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פותח על ידי קלירמאש פתרונות בע"מ -
In-Depth Field Characterization of Teff [Eragrostis tef (Zucc.) Trotter] Variation: From Agronomic to Sensory Traits
Year:
2020
Source of publication :
Agronomy (Switzerland)
Authors :
יעקב, נוגה
;
.
קוטשר, יערית
;
.
ראובני, משה
;
.
שגב, אורית
;
.
Volume :
Co-Authors:

Lianne Merchuk-Ovnat - Institute of Plant Sciences, Agricultural Research Organization (ARO), Volcani Center, P.O. Box 6, Bet Dagan 5025001, Israel. 
Jajaw Bimro - Department of Molecular Cell Biology, Weizmann Institute of Science, Rehovot 7610001, Israel.

Facilitators :
From page:
0
To page:
0
(
Total pages:
1
)
Abstract:

Teff is an important food crop that serves to prepare Injera-flat-bread. It is cultivated worldwide and is particularly susceptible to lodging. A diverse collection of teff [Eragrostis tef (Zucc.) Trotter] populations was characterized for a wide range of traits, ranging from agronomic to final Injera sensory parameters, under well-irrigated Mediterranean spring conditions. The populations tested were collected from single plants presenting lodging resistance at the site of collection and their traits were characterized herein. An early type of lodging was observed, which was most likely triggered by a fast and sharp inflorescence weight increase. Other populations were ‘strong’ enough to carry the inflorescence during most of the grain-filling period, up to a point where strong lodging occurred and plants where totally bent to the ground. Three mixed color seed populations were established from a single plant. These were separated into ‘white’ and ‘brown’ seeds and were characterized separately under field conditions. The newly ‘brown’ populations appear to be the result of a rather recent non-self (external) airborne fertilization from a dark pollen donor. Some of these hybrids were found to be promising in terms of Injera sensory traits. The population of these studies might serve as breeding material. Integration between a wide range of parameters and the correlations obtained between agronomic and sensory traits might improve our ability to breed towards a “real world” better end-product.

Note:
Related Files :
chlorophyll
crop breeding
injera
lodging-resistance
Productivity
Sensory evaluation
teff [Eragrostis tef (Zucc.) Trotter]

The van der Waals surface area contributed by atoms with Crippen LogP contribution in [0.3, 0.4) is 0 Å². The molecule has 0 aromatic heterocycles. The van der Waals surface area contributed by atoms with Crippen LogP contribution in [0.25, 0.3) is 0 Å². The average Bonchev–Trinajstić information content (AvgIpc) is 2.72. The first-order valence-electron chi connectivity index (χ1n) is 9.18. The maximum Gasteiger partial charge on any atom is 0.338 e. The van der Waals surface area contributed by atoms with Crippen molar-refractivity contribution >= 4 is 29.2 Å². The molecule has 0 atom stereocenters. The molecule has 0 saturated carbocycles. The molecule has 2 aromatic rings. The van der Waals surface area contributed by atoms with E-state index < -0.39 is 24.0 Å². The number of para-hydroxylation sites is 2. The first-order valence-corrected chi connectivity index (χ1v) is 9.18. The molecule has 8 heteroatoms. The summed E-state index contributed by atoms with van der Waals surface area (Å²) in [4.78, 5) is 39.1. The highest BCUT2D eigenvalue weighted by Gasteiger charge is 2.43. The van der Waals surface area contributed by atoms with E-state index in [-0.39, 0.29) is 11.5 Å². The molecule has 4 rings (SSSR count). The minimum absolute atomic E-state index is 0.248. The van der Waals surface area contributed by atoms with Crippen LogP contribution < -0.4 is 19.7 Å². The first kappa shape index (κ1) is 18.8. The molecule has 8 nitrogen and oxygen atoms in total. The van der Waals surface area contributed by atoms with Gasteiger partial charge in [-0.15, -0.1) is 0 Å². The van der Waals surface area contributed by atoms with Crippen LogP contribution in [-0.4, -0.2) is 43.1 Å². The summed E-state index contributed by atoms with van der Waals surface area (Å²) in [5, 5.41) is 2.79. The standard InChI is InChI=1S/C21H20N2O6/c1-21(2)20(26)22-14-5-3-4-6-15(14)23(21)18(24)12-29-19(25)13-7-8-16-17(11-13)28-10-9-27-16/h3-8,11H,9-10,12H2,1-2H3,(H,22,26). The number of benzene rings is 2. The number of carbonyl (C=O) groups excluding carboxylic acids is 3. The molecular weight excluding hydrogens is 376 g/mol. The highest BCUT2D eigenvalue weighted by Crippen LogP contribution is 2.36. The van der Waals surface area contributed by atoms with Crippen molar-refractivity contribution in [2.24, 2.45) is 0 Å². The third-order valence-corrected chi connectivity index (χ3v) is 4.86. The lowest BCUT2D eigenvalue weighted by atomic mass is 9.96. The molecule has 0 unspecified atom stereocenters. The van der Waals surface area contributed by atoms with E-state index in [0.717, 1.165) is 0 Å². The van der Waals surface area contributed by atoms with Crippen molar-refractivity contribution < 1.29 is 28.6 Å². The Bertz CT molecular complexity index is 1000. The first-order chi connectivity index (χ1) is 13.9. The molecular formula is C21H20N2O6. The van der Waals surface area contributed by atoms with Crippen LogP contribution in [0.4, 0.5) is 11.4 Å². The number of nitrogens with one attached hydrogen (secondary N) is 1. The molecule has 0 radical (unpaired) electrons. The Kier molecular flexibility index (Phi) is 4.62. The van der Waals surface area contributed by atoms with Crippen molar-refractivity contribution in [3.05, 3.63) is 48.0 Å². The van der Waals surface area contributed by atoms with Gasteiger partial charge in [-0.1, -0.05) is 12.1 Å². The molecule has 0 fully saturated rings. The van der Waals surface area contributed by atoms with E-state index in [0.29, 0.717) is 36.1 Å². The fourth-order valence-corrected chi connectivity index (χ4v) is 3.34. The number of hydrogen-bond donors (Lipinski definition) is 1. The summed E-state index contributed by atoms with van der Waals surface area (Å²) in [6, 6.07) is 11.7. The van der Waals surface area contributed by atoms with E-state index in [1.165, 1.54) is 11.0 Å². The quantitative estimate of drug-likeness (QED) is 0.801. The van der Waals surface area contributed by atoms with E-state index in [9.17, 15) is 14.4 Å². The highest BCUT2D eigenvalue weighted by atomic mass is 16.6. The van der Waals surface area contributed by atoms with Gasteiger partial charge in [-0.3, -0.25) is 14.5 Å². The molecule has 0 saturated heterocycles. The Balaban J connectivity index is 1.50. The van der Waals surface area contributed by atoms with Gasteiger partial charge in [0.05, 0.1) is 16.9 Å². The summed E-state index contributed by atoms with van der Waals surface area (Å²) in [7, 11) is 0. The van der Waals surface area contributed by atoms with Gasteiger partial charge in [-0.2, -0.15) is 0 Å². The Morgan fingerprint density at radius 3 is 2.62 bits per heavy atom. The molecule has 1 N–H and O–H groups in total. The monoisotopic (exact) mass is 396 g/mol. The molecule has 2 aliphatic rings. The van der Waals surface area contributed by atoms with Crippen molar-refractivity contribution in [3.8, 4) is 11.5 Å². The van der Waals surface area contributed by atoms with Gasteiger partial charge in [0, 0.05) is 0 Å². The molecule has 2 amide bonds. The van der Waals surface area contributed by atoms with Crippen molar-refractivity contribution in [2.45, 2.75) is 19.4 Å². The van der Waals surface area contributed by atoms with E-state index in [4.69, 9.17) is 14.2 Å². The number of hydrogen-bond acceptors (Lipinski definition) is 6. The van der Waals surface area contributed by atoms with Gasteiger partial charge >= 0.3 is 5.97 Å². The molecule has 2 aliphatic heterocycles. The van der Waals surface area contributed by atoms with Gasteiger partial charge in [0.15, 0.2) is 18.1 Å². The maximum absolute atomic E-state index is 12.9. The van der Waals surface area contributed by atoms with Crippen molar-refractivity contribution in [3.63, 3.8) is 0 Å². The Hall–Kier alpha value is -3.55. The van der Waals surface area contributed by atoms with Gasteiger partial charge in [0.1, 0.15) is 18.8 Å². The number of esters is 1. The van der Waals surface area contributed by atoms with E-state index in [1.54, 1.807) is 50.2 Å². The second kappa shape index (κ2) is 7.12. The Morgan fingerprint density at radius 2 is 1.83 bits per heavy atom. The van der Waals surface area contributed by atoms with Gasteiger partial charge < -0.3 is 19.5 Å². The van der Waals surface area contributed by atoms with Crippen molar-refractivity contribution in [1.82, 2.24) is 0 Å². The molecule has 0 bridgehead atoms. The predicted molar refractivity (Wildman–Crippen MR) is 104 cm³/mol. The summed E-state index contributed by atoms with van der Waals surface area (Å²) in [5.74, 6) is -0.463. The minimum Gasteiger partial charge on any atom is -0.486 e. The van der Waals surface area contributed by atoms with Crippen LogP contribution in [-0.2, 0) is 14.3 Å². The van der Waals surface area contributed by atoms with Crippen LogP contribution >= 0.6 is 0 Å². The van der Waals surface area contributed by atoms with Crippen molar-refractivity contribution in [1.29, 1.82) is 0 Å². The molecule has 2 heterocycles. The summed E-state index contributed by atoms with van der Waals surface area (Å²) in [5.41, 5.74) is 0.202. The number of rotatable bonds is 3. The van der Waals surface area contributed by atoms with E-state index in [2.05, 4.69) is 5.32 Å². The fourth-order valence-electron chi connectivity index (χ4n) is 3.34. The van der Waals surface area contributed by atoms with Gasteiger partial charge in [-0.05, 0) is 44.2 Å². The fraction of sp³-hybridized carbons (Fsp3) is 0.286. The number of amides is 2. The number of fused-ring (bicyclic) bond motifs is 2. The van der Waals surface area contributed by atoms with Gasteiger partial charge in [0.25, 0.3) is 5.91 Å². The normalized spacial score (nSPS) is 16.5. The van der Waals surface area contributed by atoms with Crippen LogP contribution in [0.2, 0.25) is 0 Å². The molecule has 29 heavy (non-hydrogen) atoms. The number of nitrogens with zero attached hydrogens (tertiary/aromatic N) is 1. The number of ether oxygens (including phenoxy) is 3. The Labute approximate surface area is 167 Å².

עוד תגיות
תוכן קשור
More details
DOI :
10.3390/agronomy10081107
Article number:
0
Affiliations:
Database:
גוגל סקולר
Publication Type:
מאמר
;
.
Language:
אנגלית
Editors' remarks:
ID:
49022
Last updated date:
02/03/2022 17:27
Creation date:
11/08/2020 16:42
You may also be interested in
Scientific Publication
In-Depth Field Characterization of Teff [Eragrostis tef (Zucc.) Trotter] Variation: From Agronomic to Sensory Traits

Lianne Merchuk-Ovnat - Institute of Plant Sciences, Agricultural Research Organization (ARO), Volcani Center, P.O. Box 6, Bet Dagan 5025001, Israel. 
Jajaw Bimro - Department of Molecular Cell Biology, Weizmann Institute of Science, Rehovot 7610001, Israel.

In-Depth Field Characterization of Teff [Eragrostis tef (Zucc.) Trotter] Variation: From Agronomic to Sensory Traits

Teff is an important food crop that serves to prepare Injera-flat-bread. It is cultivated worldwide and is particularly susceptible to lodging. A diverse collection of teff [Eragrostis tef (Zucc.) Trotter] populations was characterized for a wide range of traits, ranging from agronomic to final Injera sensory parameters, under well-irrigated Mediterranean spring conditions. The populations tested were collected from single plants presenting lodging resistance at the site of collection and their traits were characterized herein. An early type of lodging was observed, which was most likely triggered by a fast and sharp inflorescence weight increase. Other populations were ‘strong’ enough to carry the inflorescence during most of the grain-filling period, up to a point where strong lodging occurred and plants where totally bent to the ground. Three mixed color seed populations were established from a single plant. These were separated into ‘white’ and ‘brown’ seeds and were characterized separately under field conditions. The newly ‘brown’ populations appear to be the result of a rather recent non-self (external) airborne fertilization from a dark pollen donor. Some of these hybrids were found to be promising in terms of Injera sensory traits. The population of these studies might serve as breeding material. Integration between a wide range of parameters and the correlations obtained between agronomic and sensory traits might improve our ability to breed towards a “real world” better end-product.

Scientific Publication
You may also be interested in